Jason Phillips (TCU) earned this comment, “not big and not fast but he must have some Tasmanian Devil DNA in him.” He pursued the ball carrier and/or the QB relentlessly.
A long-time reader of these rants who lives in Nevada sent along a note about University of Nevada’s Joshua Mauga. I have no notes on Mauga, but I do not recall seeing Nevada play last season so it is not as if I watched the team and never saw him do anything noteworthy. For what it is worth, here is the essence of the reader’s note to me:
Mauga weighs 250 lbs and can run well enough to be an outside or an inside linebacker. When he has a coverage assignment, he is usually on his man. He is a sure tackler and a tough guy.
Here are my notes on cornerbacks from last season. If the NFL scouts agree with my assessment, this will be a lean year for prospects at that position.
Oregon State played with their corners in man coverage – and not always with safety help – on an awful lot of plays. That means they got burned a few times, but it also showed that these two guys could cover in a man scheme. Keenan Lewis is the bigger of these two guys but not real fast and Brandon Hughes is the faster of these two guys but not very big. I wrote down “both of these guys should be drafted”.
Sean Smith (Utah) is “very tall” and he “covers well and hits hard”. He might be a CB or a Safety in the NFL. He is worth a first day pick.
Alphonso Smith (Wake Forest) is “short but covers really well”. I also noted that he is “not a sure tackler” and “seems to avoid big contact when runs come to his side.” I would look for him in the mid-rounds.
Jarius Byrd (Oregon) is “big time hitter but not so good in coverage” and perhaps that is because he “seems a bit too slow to play CB in the NFL. If a team thinks they might convert him to safety, he might move up on their draft board; but as a CB, he might lack something they cannot teach – – speed.
Asher Allen (Georgia) is “very fast” and “reacts to the ball well on long passes”. Playing in the SEC means he has seen some good opposition. He will probably go in the mid-rounds.
Vontae Davis (Illinois) sparked this comment, “Good thing he is really fast because he is often way off in coverage and has to use his speed to close on the guy he should have been blanketing.” On the positive side, I made this note, “Could be really good kick returner/punt returner with that speed.”
Malcom Jenkins (Ohio State) seems to be the consensus best CB in the draft. All I wrote down when I saw Ohio State was this, “Good tackler and big hitter. Cover skills?”
A Florida reader sent me this note about Corey Small (Florida Atlantic University). I never saw Corey Small play; I don’t know if he is small or large…
“Here is a sleeper cornerback for the NFL draft. He had ten or more tackles in four games last season and he’s good in coverage too.”
Here are the safeties that did something to merit some note taking on my part.
Clemson was only a mediocre football team last year despite the thought that they might have been a Top 10 team in the preseason rankings. Nonetheless, Clemson had two safeties that looked good to me. Michael Hamlin is “big and tough” and “seems to go looking for contact/good tackler”. Chris Clemons is “quick to the ball” and “covered tight ends in the middle and WRs coming over the middle really well.” I think both of these players will be drafted in the mid-rounds.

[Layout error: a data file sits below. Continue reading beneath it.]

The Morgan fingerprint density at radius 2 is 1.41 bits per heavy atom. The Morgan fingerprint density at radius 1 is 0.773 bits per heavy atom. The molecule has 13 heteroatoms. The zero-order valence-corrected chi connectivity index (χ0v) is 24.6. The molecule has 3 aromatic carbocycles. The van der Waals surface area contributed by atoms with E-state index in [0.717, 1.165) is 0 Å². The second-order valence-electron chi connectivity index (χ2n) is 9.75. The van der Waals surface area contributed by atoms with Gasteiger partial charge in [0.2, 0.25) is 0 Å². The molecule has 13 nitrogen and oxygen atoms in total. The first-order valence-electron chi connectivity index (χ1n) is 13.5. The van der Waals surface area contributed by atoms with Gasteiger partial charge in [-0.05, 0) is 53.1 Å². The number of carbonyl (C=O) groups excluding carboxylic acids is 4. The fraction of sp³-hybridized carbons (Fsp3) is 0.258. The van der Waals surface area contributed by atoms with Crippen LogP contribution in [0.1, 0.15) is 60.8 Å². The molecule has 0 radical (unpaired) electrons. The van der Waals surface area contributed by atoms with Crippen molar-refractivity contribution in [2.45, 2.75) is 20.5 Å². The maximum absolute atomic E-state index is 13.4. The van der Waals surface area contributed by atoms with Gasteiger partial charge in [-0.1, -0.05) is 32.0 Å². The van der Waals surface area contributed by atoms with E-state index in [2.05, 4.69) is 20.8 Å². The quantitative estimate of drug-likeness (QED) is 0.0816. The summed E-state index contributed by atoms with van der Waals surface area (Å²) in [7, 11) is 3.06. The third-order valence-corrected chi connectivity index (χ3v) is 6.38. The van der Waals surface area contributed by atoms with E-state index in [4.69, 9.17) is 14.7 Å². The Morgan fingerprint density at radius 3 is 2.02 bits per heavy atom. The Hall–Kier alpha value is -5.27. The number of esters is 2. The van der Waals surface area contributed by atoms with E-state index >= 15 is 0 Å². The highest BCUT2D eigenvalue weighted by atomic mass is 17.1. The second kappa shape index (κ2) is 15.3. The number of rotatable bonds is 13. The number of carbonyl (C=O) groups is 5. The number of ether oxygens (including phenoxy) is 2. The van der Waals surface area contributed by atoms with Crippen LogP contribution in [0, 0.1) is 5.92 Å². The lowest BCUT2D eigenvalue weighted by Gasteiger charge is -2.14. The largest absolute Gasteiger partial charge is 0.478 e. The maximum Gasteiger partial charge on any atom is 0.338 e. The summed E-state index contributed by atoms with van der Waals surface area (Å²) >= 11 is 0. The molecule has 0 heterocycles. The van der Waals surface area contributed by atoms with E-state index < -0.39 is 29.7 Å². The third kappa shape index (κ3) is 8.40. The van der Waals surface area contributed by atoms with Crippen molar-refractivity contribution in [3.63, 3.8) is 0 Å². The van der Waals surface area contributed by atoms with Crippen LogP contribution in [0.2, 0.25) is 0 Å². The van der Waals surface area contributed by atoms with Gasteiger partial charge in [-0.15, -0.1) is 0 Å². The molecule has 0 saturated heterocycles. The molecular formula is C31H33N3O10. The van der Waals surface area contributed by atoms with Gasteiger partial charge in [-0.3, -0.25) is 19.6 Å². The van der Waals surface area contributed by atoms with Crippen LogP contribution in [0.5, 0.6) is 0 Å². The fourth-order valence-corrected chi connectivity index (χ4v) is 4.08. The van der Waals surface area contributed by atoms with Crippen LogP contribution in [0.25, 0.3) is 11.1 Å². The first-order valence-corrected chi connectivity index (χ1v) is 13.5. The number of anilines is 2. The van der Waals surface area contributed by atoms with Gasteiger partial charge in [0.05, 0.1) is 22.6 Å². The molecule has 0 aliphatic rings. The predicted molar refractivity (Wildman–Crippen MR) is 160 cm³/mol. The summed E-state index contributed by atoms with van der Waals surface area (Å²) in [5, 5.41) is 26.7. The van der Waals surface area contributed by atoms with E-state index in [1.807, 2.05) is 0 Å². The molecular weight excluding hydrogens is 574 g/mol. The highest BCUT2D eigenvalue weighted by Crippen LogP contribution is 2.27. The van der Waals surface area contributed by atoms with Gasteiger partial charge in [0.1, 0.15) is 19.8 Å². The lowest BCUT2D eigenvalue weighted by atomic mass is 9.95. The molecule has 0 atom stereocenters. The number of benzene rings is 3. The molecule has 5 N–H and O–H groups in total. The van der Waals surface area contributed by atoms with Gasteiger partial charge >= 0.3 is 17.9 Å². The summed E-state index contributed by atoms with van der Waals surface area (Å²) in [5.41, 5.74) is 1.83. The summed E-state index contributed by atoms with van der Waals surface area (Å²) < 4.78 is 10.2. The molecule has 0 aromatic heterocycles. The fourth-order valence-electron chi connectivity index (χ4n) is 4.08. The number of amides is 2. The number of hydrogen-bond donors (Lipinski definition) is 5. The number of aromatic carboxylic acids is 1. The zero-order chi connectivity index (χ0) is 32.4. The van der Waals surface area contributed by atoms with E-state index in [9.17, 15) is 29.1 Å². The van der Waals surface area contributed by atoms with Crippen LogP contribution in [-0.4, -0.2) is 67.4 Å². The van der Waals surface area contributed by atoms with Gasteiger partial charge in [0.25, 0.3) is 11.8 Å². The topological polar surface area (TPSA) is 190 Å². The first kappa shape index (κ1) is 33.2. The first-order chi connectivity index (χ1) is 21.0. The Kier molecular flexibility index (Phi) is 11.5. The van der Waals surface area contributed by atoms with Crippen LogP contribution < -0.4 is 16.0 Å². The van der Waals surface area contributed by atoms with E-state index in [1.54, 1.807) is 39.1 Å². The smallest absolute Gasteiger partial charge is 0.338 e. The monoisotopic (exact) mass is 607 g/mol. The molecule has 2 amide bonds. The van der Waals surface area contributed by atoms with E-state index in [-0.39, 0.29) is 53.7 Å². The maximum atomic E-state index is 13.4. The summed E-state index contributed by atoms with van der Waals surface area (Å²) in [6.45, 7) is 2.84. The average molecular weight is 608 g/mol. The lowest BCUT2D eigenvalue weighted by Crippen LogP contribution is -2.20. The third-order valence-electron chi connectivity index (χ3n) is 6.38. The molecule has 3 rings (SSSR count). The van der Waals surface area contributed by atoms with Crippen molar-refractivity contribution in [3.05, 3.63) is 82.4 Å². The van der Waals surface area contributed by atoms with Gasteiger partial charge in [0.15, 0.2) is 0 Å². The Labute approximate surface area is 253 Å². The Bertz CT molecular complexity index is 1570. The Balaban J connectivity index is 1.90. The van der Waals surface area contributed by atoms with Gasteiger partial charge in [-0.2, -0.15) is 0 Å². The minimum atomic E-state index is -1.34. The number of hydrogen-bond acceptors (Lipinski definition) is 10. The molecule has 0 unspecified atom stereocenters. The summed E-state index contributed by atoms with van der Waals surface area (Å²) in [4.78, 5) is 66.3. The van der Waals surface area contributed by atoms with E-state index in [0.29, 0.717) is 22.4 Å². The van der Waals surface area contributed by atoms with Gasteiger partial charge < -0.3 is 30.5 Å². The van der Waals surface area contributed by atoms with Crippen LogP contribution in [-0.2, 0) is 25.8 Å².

Curtis Taylor (LSU) is “tall” “covers receivers well” and is a “sure tackler”. That sounds like someone who should be drafted by an NFL team, no?
David Bruton (Notre Dame) is “big, athletic and fast”. Perhaps that is also why he is “good in coverage”. I also noted that he is a “good tackler” and that he “played on punt coverage team effectively.”
Eric Thatcher (Pitt) was “always around the ball” but also “looked much too short to be a top candidate for an NFL DB”
Special Teams Players:
I do not even pretend to have tried to notice long snappers. I realize that every team has to have them, but I paid them no attention as I watched college football games. My notes are confined to kickers and punters.
Louis Sakoda (Utah) is punter AND a kicker. His punts are high and long; they have plenty of hangtime for the coverage team to exploit. He is an accurate kicker with plenty of range. He will not go in the first round, but maybe late in the third round …?
Graham Gano (Florida State) is also a punter AND a kicker. He does both well and “has good accuracy on long field goal attempts/ down the middle”. Maybe late third round or …?
Justin Brantley (Texas A&M) is a “very large guy for a punter” and he “gets plenty of distance” but he “punts the ball low not high”. If no one drafts him and you need a punter for training camp, I would have his agent’s number on speed dial.
So, there it is. That is the report from The Couch Scout. In a couple of years, we can look back and see if there were any diamonds in the rough here.
And to put a final perspective on all of the scouting and the draft board construction all over the NFL and the ubiquitous coverage of potential draftees, here is a comment from Greg Cote in the Miami Herald:
“Mel Kiper Jr. is now projecting the 223rd pick in the draft will be Farqhuar long-snapper Ned Nebbish, up from an initial projection of 229th based on a recent 4.33 40 while eluding police.”
But don’t get me wrong, I love sports…